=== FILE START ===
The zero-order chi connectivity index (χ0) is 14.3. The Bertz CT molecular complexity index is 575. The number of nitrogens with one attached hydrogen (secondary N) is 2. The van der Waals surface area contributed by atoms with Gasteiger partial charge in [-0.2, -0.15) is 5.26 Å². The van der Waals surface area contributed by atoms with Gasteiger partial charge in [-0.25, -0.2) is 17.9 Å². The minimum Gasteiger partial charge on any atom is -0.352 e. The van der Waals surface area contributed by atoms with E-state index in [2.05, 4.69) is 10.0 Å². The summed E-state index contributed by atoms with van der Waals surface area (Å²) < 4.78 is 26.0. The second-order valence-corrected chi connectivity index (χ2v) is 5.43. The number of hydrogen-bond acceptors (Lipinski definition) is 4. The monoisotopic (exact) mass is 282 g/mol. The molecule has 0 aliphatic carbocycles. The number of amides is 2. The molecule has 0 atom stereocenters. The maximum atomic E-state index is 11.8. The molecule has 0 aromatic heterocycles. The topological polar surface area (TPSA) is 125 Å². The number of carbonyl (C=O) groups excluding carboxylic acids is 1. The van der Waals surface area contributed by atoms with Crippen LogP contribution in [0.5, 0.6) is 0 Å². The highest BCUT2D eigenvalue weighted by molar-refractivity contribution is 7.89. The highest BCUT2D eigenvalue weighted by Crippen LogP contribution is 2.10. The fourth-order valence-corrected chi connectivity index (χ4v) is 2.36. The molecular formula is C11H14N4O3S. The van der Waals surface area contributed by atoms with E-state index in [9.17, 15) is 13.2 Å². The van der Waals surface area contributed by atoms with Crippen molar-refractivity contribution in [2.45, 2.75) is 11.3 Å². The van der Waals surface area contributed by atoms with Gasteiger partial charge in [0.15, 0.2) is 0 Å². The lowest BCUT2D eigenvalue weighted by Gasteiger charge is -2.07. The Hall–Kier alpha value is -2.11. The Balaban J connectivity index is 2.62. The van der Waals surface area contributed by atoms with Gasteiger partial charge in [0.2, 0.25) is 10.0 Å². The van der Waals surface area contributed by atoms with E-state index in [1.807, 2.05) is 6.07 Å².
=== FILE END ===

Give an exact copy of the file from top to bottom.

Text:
The zero-order chi connectivity index (χ0) is 14.3. The Bertz CT molecular complexity index is 575. The number of nitrogens with one attached hydrogen (secondary N) is 2. The van der Waals surface area contributed by atoms with Gasteiger partial charge in [-0.2, -0.15) is 5.26 Å². The van der Waals surface area contributed by atoms with Gasteiger partial charge in [-0.25, -0.2) is 17.9 Å². The minimum Gasteiger partial charge on any atom is -0.352 e. The van der Waals surface area contributed by atoms with E-state index in [2.05, 4.69) is 10.0 Å². The summed E-state index contributed by atoms with van der Waals surface area (Å²) < 4.78 is 26.0. The second-order valence-corrected chi connectivity index (χ2v) is 5.43. The number of hydrogen-bond acceptors (Lipinski definition) is 4. The monoisotopic (exact) mass is 282 g/mol. The molecule has 0 aliphatic carbocycles. The number of amides is 2. The molecule has 0 atom stereocenters. The maximum atomic E-state index is 11.8. The molecule has 0 aromatic heterocycles. The topological polar surface area (TPSA) is 125 Å². The number of carbonyl (C=O) groups excluding carboxylic acids is 1. The van der Waals surface area contributed by atoms with Crippen LogP contribution in [0.5, 0.6) is 0 Å². The highest BCUT2D eigenvalue weighted by molar-refractivity contribution is 7.89. The highest BCUT2D eigenvalue weighted by Crippen LogP contribution is 2.10. The fourth-order valence-corrected chi connectivity index (χ4v) is 2.36. The molecular formula is C11H14N4O3S. The van der Waals surface area contributed by atoms with E-state index in [9.17, 15) is 13.2 Å². The van der Waals surface area contributed by atoms with Crippen molar-refractivity contribution in [2.45, 2.75) is 11.3 Å². The van der Waals surface area contributed by atoms with Gasteiger partial charge in [0.15, 0.2) is 0 Å². The lowest BCUT2D eigenvalue weighted by Gasteiger charge is -2.07. The Hall–Kier alpha value is -2.11. The Balaban J connectivity index is 2.62. The van der Waals surface area contributed by atoms with Gasteiger partial charge in [0.2, 0.25) is 10.0 Å². The van der Waals surface area contributed by atoms with E-state index in [1.807, 2.05) is 6.07 Å².